Skylar’s thesis project aims to compare treatment relapse outcomes (e.g., resurgence) following two differential reinforcement of alternative behavior (DRA) procedures: one which programs for extinction of the target response, and one which does not. While DRA with extinction is one of the most effective and common treatments for problem behavior, there may be instances in which it is not practical or safe to place a behavior on extinction (e.g., attention-maintained self-injury which must be blocked to prevent harm to the client or another individual). Thus, the use of DRA without extinction may be a preferable treatment option in some cases.
However, the extent to which DRA without extinction interventions are susceptible to resurgence is not fully understood. A greater understanding of the factors contributing to resurgence following DRA treatment variations may increase practitioners’ ability to make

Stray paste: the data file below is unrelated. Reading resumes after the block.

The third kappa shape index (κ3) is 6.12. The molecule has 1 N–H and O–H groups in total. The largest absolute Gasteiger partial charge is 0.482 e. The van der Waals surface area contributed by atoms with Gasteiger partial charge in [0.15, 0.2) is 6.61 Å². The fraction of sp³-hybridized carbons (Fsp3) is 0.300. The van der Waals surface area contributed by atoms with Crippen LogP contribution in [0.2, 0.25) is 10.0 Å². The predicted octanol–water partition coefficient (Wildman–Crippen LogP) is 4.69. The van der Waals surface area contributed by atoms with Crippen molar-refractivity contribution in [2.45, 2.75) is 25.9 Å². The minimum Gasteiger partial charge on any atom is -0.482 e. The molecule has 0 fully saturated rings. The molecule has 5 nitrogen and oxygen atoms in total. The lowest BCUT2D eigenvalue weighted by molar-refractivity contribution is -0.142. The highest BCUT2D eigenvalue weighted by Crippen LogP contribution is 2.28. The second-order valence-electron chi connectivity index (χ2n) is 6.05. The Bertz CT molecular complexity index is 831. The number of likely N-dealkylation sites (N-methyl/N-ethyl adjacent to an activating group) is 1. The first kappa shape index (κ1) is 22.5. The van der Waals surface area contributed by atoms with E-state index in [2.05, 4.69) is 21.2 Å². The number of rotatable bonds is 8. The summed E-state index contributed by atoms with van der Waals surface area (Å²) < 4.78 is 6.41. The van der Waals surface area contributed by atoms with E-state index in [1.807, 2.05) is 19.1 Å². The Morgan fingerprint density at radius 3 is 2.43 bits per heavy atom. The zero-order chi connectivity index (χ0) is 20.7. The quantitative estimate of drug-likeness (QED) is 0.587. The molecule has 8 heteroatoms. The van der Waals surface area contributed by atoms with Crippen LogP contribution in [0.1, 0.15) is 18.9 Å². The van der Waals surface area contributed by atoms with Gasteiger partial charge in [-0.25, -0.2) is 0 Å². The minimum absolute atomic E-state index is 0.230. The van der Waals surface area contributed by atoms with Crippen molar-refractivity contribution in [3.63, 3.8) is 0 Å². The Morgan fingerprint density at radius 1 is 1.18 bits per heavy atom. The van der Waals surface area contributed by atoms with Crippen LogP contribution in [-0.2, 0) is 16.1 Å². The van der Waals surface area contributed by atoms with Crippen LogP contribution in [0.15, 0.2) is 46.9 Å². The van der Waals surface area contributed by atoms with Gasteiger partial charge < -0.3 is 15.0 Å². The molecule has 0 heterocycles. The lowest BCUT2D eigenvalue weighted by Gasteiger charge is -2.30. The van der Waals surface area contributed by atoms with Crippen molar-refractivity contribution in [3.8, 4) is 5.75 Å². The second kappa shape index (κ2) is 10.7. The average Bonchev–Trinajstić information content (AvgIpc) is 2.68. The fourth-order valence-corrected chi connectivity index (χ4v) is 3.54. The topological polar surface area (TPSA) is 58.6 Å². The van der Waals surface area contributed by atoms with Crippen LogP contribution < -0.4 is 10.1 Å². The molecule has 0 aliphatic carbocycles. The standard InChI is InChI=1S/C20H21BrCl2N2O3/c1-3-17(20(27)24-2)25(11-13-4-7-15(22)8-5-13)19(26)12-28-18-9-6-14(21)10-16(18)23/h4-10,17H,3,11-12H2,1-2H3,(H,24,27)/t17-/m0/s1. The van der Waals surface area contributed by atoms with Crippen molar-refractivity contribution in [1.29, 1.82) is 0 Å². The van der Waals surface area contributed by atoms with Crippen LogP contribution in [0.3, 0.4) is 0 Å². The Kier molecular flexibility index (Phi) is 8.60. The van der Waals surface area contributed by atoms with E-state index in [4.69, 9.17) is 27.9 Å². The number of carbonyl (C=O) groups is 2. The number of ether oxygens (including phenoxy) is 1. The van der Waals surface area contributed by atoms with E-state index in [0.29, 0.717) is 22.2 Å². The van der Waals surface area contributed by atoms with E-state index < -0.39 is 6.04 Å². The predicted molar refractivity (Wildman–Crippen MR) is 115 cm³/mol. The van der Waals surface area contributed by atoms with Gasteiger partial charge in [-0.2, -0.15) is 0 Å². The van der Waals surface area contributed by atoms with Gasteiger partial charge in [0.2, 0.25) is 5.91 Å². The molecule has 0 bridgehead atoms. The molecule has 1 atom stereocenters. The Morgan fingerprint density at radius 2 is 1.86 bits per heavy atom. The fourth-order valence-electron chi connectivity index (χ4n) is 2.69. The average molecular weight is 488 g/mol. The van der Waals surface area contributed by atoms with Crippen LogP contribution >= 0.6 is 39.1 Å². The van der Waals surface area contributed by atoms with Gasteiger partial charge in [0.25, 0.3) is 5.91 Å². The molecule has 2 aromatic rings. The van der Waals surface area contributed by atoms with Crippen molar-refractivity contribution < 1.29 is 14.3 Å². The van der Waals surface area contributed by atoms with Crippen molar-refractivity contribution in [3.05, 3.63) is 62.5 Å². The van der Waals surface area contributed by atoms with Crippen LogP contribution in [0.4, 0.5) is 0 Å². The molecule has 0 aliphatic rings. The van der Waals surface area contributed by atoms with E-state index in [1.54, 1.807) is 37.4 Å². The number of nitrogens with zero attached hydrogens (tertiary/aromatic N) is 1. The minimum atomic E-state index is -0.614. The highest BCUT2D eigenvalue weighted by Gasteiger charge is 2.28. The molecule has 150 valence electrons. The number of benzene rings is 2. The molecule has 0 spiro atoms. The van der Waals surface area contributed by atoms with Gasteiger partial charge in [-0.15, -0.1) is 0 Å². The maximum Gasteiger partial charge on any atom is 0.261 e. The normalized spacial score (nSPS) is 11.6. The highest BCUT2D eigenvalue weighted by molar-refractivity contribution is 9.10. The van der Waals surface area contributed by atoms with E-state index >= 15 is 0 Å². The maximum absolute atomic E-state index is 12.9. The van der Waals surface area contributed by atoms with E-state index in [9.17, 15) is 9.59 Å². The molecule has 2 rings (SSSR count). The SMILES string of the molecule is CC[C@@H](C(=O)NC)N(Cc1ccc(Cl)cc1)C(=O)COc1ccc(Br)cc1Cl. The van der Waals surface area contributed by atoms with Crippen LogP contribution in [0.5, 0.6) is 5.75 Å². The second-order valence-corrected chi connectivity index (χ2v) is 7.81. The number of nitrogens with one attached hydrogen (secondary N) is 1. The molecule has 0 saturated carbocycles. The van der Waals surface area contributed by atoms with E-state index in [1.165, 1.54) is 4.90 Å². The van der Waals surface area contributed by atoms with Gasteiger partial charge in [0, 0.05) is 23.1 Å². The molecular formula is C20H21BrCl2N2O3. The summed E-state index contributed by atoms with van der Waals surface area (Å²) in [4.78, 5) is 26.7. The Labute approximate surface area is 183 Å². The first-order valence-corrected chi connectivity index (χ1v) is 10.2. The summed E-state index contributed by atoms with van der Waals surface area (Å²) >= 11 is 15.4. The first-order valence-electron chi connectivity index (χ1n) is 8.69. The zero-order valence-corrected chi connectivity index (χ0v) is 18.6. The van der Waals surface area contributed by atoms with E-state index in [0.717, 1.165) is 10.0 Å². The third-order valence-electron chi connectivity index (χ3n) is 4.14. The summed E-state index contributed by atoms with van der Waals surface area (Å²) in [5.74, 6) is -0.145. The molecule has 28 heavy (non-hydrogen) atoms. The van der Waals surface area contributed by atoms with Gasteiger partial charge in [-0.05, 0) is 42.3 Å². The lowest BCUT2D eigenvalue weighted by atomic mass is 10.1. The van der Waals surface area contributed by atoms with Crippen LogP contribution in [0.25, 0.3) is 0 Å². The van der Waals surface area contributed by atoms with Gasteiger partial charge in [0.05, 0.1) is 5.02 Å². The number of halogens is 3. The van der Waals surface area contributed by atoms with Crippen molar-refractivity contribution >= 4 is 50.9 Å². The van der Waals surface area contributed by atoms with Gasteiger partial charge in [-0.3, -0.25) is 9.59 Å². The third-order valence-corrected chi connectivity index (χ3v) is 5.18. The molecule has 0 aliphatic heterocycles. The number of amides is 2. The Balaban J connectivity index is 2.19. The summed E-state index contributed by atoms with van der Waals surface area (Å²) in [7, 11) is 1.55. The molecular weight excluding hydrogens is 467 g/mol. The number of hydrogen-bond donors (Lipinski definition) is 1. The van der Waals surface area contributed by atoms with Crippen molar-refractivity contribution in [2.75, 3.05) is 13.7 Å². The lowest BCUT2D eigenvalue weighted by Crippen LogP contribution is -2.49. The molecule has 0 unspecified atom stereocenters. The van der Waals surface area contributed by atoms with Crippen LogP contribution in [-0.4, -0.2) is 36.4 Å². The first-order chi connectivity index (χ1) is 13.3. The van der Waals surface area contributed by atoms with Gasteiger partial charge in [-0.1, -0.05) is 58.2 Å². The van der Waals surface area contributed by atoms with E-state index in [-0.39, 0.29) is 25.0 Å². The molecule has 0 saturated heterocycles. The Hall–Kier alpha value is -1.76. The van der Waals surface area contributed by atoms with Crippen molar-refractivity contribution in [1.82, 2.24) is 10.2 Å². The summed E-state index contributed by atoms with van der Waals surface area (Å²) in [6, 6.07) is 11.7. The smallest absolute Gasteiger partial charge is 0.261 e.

data-driven decisions regarding the strengths and limitations of including (or not including) extinction as a treatment component.
Much of what we know about resurgence was established as a result of basic laboratory research on topics such as The Matching Law, Behavioral Momentum Theory, and Resurgence as Choice Theory. This study uses a human operant (i.e., translational) model to evaluate this question, as there are concerns with the ethics and feasibility of studying questions related to this form of relapse in settings which are not equipped to manage severe behavior. As such, this study has additional significance in bridging the gap between basic and applied research on resurgence.
The funding provided by this SABA grant will allow Skylar to purchase the equipment necessary to build a human operant lab space on Eastern Michigan University’s campus, recruit study subjects (by way of making monetary donations to a university food pantry as a result of each subject’s participation), and travel to ABAI’s annual convention in 2024 to disseminate her results.